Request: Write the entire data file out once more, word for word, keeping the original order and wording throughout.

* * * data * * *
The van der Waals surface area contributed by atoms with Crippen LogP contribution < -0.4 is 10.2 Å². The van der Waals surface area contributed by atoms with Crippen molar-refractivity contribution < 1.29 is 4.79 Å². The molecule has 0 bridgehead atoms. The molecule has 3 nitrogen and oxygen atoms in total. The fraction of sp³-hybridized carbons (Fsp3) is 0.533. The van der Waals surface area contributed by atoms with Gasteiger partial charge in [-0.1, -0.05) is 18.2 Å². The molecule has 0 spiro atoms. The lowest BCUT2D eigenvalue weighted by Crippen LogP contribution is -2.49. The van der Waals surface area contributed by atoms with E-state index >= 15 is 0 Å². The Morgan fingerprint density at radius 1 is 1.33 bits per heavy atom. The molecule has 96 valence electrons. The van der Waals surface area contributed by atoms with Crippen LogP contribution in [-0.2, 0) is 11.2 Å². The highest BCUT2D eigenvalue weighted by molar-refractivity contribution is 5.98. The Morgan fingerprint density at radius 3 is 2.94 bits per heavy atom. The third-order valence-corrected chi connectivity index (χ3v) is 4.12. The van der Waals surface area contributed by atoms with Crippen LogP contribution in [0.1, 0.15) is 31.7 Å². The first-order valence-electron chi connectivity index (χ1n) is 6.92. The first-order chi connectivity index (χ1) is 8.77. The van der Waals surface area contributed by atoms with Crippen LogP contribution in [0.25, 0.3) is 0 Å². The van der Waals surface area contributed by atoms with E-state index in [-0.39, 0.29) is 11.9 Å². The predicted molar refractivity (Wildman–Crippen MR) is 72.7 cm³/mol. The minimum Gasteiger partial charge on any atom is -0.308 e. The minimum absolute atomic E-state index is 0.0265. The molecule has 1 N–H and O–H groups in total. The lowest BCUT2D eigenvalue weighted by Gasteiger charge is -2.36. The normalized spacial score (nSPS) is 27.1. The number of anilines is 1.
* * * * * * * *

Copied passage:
The van der Waals surface area contributed by atoms with Crippen LogP contribution < -0.4 is 10.2 Å². The van der Waals surface area contributed by atoms with Crippen molar-refractivity contribution < 1.29 is 4.79 Å². The molecule has 0 bridgehead atoms. The molecule has 3 nitrogen and oxygen atoms in total. The fraction of sp³-hybridized carbons (Fsp3) is 0.533. The van der Waals surface area contributed by atoms with Gasteiger partial charge in [-0.1, -0.05) is 18.2 Å². The molecule has 0 spiro atoms. The lowest BCUT2D eigenvalue weighted by Crippen LogP contribution is -2.49. The van der Waals surface area contributed by atoms with E-state index >= 15 is 0 Å². The Morgan fingerprint density at radius 1 is 1.33 bits per heavy atom. The molecule has 96 valence electrons. The van der Waals surface area contributed by atoms with Crippen LogP contribution in [-0.2, 0) is 11.2 Å². The highest BCUT2D eigenvalue weighted by molar-refractivity contribution is 5.98. The Morgan fingerprint density at radius 3 is 2.94 bits per heavy atom. The third-order valence-corrected chi connectivity index (χ3v) is 4.12. The van der Waals surface area contributed by atoms with Crippen LogP contribution in [0.1, 0.15) is 31.7 Å². The first-order valence-electron chi connectivity index (χ1n) is 6.92. The first-order chi connectivity index (χ1) is 8.77. The van der Waals surface area contributed by atoms with Crippen LogP contribution in [0.25, 0.3) is 0 Å². The van der Waals surface area contributed by atoms with E-state index in [-0.39, 0.29) is 11.9 Å². The predicted molar refractivity (Wildman–Crippen MR) is 72.7 cm³/mol. The minimum Gasteiger partial charge on any atom is -0.308 e. The minimum absolute atomic E-state index is 0.0265. The molecule has 1 N–H and O–H groups in total. The lowest BCUT2D eigenvalue weighted by Gasteiger charge is -2.36. The normalized spacial score (nSPS) is 27.1. The number of anilines is 1.